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  desiredLabels = [
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      "0.0001", "0.0002", "0.0005",
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      "0.001", "0.002", "0.005",
      "0.01", "0.02", "0.05",
      "0.1", "0.2", "0.5",
      "1", "2", "5",
      "10", "20", "40", "60", "80", "90",
      "95", "98", "99",
      "99.5", "99.8", "99.9",
      "99.95", "99.98", "99.99",
      "99.995", "99.998", "99.999"
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  ]
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  # this will actually do the plotting
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  from matplotlib import pyplot
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  from . import det as calc
  from . import ppndf

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  out = calc(negatives, positives, npoints)
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  retval = pyplot.plot(out[0, :], out[1, :], **kwargs)
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  # now the trick: we must plot the tick marks by hand using the PPNDF method
  pticks = [ppndf(float(v)) for v in desiredTicks]
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  ax = pyplot.gca()  # and finally we set our own tick marks
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  ax.set_xticks(pticks)
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  ax.set_xticklabels(desiredLabels)
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  ax.set_yticks(pticks)
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  ax.set_yticklabels(desiredLabels)
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  return retval

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def det_axis(v, **kwargs):
  """Sets the axis in a DET plot.

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  This method wraps the :py:func:`matplotlib.pyplot.axis` by calling
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  :py:func:`bob.measure.ppndf` on the values passed by the user so they are
  meaningful in a DET plot as performed by :py:func:`bob.measure.plot.det`.


  Parameters:
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    v (``sequence``): A sequence (list, tuple, array or the like) containing
      the X and Y limits in the order ``(xmin, xmax, ymin, ymax)``. Expected
      values should be in percentage (between 0 and 100%).  If ``v`` is not a
      list or tuple that contains 4 numbers it is passed without further
      inspection to :py:func:`matplotlib.pyplot.axis`.
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    kwargs (:py:class:`dict`, optional): Extra plotting parameters, which are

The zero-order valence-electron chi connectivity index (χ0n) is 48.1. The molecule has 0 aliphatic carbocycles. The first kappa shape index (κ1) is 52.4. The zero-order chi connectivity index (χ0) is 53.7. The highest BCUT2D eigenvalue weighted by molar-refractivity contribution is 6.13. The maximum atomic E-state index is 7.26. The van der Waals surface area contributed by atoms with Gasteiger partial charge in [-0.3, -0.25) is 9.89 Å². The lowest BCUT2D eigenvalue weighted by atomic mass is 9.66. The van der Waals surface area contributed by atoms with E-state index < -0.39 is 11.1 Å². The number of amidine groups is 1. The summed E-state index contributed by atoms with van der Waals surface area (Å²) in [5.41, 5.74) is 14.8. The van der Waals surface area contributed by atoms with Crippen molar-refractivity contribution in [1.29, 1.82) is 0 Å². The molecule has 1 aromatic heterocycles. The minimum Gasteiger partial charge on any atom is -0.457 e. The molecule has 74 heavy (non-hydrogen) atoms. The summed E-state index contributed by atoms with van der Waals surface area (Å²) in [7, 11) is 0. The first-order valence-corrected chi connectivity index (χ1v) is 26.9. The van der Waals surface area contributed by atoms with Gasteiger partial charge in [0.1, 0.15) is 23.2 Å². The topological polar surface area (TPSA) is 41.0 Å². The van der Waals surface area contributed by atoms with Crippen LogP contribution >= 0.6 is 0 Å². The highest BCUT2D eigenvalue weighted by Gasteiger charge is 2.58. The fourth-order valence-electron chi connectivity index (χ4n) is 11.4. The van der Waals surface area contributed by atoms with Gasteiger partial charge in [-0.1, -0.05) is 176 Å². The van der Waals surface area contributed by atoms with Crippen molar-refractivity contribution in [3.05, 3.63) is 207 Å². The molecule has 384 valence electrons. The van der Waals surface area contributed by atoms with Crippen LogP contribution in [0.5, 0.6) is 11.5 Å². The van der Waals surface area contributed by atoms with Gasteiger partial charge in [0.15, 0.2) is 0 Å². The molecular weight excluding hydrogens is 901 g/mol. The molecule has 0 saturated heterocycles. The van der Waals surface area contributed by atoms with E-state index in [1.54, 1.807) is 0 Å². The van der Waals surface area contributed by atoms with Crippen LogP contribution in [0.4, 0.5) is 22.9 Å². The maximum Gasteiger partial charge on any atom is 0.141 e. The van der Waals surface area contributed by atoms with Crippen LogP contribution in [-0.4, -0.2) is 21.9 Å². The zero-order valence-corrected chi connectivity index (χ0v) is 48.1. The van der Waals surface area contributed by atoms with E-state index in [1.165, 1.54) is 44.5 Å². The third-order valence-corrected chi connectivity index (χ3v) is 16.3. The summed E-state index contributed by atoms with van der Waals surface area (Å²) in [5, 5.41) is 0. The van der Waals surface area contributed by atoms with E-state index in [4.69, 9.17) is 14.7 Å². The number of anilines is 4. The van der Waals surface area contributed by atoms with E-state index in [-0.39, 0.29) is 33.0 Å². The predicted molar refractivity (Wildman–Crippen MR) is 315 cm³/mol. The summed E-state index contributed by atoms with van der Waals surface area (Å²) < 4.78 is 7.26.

passed directly to :py:func:`matplotlib.pyplot.axis`.
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  Returns:

    object: Whatever is returned by :py:func:`matplotlib.pyplot.axis`.
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  """

  import logging
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  logger = logging.getLogger("bob.measure")
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  from matplotlib import pyplot
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  from . import ppndf

  # treat input
  try:
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    tv = list(v)  # normal input
    if len(tv) != 4:
      raise IndexError
    tv = [ppndf(float(k) / 100) for k in tv]
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    cur = pyplot.axis()
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    # limits must be within bounds
    if tv[0] < cur[0]:
      logger.warn("Readjusting xmin: the provided value is out of bounds")
      tv[0] = cur[0]
    if tv[1] > cur[1]:
      logger.warn("Readjusting xmax: the provided value is out of bounds")
      tv[1] = cur[1]
    if tv[2] < cur[2]:
      logger.warn("Readjusting ymin: the provided value is out of bounds")
      tv[2] = cur[2]
    if tv[3] > cur[3]:
      logger.warn("Readjusting ymax: the provided value is out of bounds")
      tv[3] = cur[3]

  except:
    tv = v

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  return pyplot.axis(tv, **kwargs)

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def cmc(cmc_scores, logx=True, **kwargs):
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  """Plots the (cumulative) match characteristics and returns the maximum rank.

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  This function plots a CMC curve using the given CMC scores (:py:class:`list`:
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      A list of tuples, where each tuple contains the
      ``negative`` and ``positive`` scores for one probe of the database).
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  Parameters:
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    cmc_scores (array): 1D float array containing the CMC values (See
      :py:func:`bob.measure.cmc`)
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    logx (:py:class:`bool`, optional): If set (the default), plots the rank
      axis in logarithmic scale using :py:func:`matplotlib.pyplot.semilogx` or
      in linear scale using :py:func:`matplotlib.pyplot.plot`